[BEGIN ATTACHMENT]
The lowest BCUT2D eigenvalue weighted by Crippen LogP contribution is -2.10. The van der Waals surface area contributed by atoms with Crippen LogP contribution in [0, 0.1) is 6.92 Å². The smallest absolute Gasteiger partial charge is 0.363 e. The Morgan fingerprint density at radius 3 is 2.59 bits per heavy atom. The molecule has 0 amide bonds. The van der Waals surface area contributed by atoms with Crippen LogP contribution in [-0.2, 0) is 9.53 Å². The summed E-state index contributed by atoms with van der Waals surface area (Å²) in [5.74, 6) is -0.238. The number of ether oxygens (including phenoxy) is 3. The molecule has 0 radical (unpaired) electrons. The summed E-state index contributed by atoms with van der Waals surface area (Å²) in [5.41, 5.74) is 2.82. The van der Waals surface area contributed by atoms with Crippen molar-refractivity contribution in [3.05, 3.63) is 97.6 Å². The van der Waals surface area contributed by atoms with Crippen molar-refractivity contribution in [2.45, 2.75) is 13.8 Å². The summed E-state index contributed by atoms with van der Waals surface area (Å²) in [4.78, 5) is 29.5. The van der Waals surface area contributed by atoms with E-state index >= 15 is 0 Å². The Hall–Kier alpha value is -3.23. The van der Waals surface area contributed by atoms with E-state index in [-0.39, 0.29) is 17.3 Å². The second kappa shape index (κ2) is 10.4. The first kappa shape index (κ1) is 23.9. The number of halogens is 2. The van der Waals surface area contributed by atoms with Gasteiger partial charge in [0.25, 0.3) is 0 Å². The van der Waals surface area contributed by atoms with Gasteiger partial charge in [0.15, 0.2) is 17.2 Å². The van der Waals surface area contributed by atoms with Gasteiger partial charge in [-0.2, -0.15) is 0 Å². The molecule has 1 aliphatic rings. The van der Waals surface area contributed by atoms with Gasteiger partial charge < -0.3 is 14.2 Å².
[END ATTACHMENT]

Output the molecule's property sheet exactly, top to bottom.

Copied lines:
The lowest BCUT2D eigenvalue weighted by Crippen LogP contribution is -2.10. The van der Waals surface area contributed by atoms with Crippen LogP contribution in [0, 0.1) is 6.92 Å². The smallest absolute Gasteiger partial charge is 0.363 e. The Morgan fingerprint density at radius 3 is 2.59 bits per heavy atom. The molecule has 0 amide bonds. The van der Waals surface area contributed by atoms with Crippen LogP contribution in [-0.2, 0) is 9.53 Å². The summed E-state index contributed by atoms with van der Waals surface area (Å²) in [5.74, 6) is -0.238. The number of ether oxygens (including phenoxy) is 3. The molecule has 0 radical (unpaired) electrons. The summed E-state index contributed by atoms with van der Waals surface area (Å²) in [5.41, 5.74) is 2.82. The van der Waals surface area contributed by atoms with Crippen molar-refractivity contribution in [3.05, 3.63) is 97.6 Å². The van der Waals surface area contributed by atoms with Crippen molar-refractivity contribution in [2.45, 2.75) is 13.8 Å². The summed E-state index contributed by atoms with van der Waals surface area (Å²) in [4.78, 5) is 29.5. The van der Waals surface area contributed by atoms with E-state index >= 15 is 0 Å². The Hall–Kier alpha value is -3.23. The van der Waals surface area contributed by atoms with E-state index in [-0.39, 0.29) is 17.3 Å². The second kappa shape index (κ2) is 10.4. The first kappa shape index (κ1) is 23.9. The number of halogens is 2. The van der Waals surface area contributed by atoms with Gasteiger partial charge in [0.25, 0.3) is 0 Å². The van der Waals surface area contributed by atoms with Gasteiger partial charge in [0.15, 0.2) is 17.2 Å². The van der Waals surface area contributed by atoms with Gasteiger partial charge in [-0.2, -0.15) is 0 Å². The molecule has 1 aliphatic rings. The van der Waals surface area contributed by atoms with Gasteiger partial charge < -0.3 is 14.2 Å².